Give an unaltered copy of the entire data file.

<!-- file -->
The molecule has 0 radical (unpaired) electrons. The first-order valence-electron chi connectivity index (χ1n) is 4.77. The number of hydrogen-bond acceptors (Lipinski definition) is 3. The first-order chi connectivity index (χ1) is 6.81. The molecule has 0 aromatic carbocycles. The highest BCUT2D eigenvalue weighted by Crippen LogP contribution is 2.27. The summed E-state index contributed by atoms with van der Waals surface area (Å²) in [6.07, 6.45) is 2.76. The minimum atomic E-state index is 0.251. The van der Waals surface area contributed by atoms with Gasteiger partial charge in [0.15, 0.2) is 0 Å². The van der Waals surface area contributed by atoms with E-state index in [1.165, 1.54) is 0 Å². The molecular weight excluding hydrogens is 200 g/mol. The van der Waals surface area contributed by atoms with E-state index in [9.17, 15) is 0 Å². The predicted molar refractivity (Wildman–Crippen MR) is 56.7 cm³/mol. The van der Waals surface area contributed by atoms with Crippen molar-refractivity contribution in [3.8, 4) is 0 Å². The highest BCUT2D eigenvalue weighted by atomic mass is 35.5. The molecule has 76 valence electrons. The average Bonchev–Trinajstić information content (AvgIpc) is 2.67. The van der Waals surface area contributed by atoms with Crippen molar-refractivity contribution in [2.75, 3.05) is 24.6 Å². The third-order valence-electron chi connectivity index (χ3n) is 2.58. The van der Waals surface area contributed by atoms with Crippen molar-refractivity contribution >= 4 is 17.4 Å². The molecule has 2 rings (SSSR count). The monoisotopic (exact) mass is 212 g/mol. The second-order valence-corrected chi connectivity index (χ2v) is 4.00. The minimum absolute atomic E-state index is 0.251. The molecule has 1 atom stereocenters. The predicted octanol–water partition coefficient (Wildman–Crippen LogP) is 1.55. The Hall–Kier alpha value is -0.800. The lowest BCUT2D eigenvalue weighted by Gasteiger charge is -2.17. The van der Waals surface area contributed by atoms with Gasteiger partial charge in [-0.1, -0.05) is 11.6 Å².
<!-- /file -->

The molecule has 0 radical (unpaired) electrons. The first-order valence-electron chi connectivity index (χ1n) is 4.77. The number of hydrogen-bond acceptors (Lipinski definition) is 3. The first-order chi connectivity index (χ1) is 6.81. The molecule has 0 aromatic carbocycles. The highest BCUT2D eigenvalue weighted by Crippen LogP contribution is 2.27. The summed E-state index contributed by atoms with van der Waals surface area (Å²) in [6.07, 6.45) is 2.76. The minimum atomic E-state index is 0.251. The van der Waals surface area contributed by atoms with Gasteiger partial charge in [0.15, 0.2) is 0 Å². The van der Waals surface area contributed by atoms with E-state index in [1.165, 1.54) is 0 Å². The molecular weight excluding hydrogens is 200 g/mol. The van der Waals surface area contributed by atoms with E-state index in [9.17, 15) is 0 Å². The predicted molar refractivity (Wildman–Crippen MR) is 56.7 cm³/mol. The van der Waals surface area contributed by atoms with Crippen molar-refractivity contribution in [3.8, 4) is 0 Å². The highest BCUT2D eigenvalue weighted by atomic mass is 35.5. The molecule has 76 valence electrons. The average Bonchev–Trinajstić information content (AvgIpc) is 2.67. The van der Waals surface area contributed by atoms with Crippen molar-refractivity contribution in [2.75, 3.05) is 24.6 Å². The third-order valence-electron chi connectivity index (χ3n) is 2.58. The van der Waals surface area contributed by atoms with Crippen molar-refractivity contribution >= 4 is 17.4 Å². The molecule has 2 rings (SSSR count). The monoisotopic (exact) mass is 212 g/mol. The second-order valence-corrected chi connectivity index (χ2v) is 4.00. The minimum absolute atomic E-state index is 0.251. The molecule has 1 atom stereocenters. The predicted octanol–water partition coefficient (Wildman–Crippen LogP) is 1.55. The Hall–Kier alpha value is -0.800. The lowest BCUT2D eigenvalue weighted by Gasteiger charge is -2.17. The van der Waals surface area contributed by atoms with Gasteiger partial charge in [-0.1, -0.05) is 11.6 Å².